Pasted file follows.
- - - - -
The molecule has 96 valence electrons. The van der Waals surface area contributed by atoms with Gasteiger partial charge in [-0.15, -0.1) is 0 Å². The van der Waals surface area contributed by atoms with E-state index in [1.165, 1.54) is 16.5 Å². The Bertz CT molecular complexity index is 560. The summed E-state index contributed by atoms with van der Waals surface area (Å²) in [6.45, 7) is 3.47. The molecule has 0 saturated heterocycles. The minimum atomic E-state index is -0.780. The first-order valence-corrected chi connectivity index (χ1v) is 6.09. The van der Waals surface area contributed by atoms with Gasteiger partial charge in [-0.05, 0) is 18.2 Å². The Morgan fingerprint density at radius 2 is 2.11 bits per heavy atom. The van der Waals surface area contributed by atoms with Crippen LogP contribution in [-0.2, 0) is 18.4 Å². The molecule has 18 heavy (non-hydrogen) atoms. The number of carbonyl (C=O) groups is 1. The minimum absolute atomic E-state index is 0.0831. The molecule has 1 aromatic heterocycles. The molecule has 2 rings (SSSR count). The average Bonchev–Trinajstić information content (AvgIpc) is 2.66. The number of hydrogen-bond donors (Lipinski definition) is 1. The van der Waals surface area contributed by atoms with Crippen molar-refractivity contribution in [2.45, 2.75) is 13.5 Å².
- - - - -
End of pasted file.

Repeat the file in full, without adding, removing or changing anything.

The molecule has 96 valence electrons. The van der Waals surface area contributed by atoms with Gasteiger partial charge in [-0.15, -0.1) is 0 Å². The van der Waals surface area contributed by atoms with E-state index in [1.165, 1.54) is 16.5 Å². The Bertz CT molecular complexity index is 560. The summed E-state index contributed by atoms with van der Waals surface area (Å²) in [6.45, 7) is 3.47. The molecule has 0 saturated heterocycles. The minimum atomic E-state index is -0.780. The first-order valence-corrected chi connectivity index (χ1v) is 6.09. The van der Waals surface area contributed by atoms with Gasteiger partial charge in [-0.05, 0) is 18.2 Å². The Morgan fingerprint density at radius 2 is 2.11 bits per heavy atom. The van der Waals surface area contributed by atoms with Crippen LogP contribution in [-0.2, 0) is 18.4 Å². The molecule has 18 heavy (non-hydrogen) atoms. The number of carbonyl (C=O) groups is 1. The minimum absolute atomic E-state index is 0.0831. The molecule has 1 aromatic heterocycles. The molecule has 2 rings (SSSR count). The average Bonchev–Trinajstić information content (AvgIpc) is 2.66. The number of hydrogen-bond donors (Lipinski definition) is 1. The van der Waals surface area contributed by atoms with Crippen molar-refractivity contribution in [2.45, 2.75) is 13.5 Å².